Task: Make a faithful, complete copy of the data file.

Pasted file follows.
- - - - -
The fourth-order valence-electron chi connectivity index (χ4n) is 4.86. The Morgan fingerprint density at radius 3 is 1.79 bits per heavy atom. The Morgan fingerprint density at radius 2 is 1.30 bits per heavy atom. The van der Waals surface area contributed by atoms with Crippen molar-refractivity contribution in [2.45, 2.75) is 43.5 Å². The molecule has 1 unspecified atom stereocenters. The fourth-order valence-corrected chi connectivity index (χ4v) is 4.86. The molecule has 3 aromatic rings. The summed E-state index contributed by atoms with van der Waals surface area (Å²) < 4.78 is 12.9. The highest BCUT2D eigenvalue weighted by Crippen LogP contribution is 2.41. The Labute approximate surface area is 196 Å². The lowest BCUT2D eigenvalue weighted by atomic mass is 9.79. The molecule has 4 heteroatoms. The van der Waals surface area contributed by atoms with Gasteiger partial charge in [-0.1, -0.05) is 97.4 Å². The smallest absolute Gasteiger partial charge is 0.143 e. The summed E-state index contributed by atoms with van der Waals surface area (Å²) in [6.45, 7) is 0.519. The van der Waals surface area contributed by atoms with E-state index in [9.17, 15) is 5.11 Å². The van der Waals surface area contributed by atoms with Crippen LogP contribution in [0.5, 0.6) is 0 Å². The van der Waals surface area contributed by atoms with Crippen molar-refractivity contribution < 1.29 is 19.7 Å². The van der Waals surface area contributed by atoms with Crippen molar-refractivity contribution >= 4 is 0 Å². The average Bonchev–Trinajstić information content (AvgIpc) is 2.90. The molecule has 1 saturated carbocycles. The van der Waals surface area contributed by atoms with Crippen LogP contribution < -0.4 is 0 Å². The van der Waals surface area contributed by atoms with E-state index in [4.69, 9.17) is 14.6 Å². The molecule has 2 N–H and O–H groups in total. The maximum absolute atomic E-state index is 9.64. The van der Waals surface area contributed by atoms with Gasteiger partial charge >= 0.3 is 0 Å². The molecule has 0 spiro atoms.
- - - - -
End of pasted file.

The fourth-order valence-electron chi connectivity index (χ4n) is 4.86. The Morgan fingerprint density at radius 3 is 1.79 bits per heavy atom. The Morgan fingerprint density at radius 2 is 1.30 bits per heavy atom. The van der Waals surface area contributed by atoms with Crippen molar-refractivity contribution in [2.45, 2.75) is 43.5 Å². The molecule has 1 unspecified atom stereocenters. The fourth-order valence-corrected chi connectivity index (χ4v) is 4.86. The molecule has 3 aromatic rings. The summed E-state index contributed by atoms with van der Waals surface area (Å²) < 4.78 is 12.9. The highest BCUT2D eigenvalue weighted by Crippen LogP contribution is 2.41. The Labute approximate surface area is 196 Å². The lowest BCUT2D eigenvalue weighted by atomic mass is 9.79. The molecule has 4 heteroatoms. The van der Waals surface area contributed by atoms with Gasteiger partial charge in [-0.1, -0.05) is 97.4 Å². The smallest absolute Gasteiger partial charge is 0.143 e. The summed E-state index contributed by atoms with van der Waals surface area (Å²) in [6.45, 7) is 0.519. The van der Waals surface area contributed by atoms with E-state index in [9.17, 15) is 5.11 Å². The van der Waals surface area contributed by atoms with Crippen LogP contribution in [0.5, 0.6) is 0 Å². The van der Waals surface area contributed by atoms with Crippen molar-refractivity contribution < 1.29 is 19.7 Å². The van der Waals surface area contributed by atoms with Crippen molar-refractivity contribution >= 4 is 0 Å². The average Bonchev–Trinajstić information content (AvgIpc) is 2.90. The molecule has 1 saturated carbocycles. The van der Waals surface area contributed by atoms with Crippen LogP contribution < -0.4 is 0 Å². The van der Waals surface area contributed by atoms with E-state index in [4.69, 9.17) is 14.6 Å². The molecule has 2 N–H and O–H groups in total. The maximum absolute atomic E-state index is 9.64. The van der Waals surface area contributed by atoms with Gasteiger partial charge >= 0.3 is 0 Å². The molecule has 0 spiro atoms.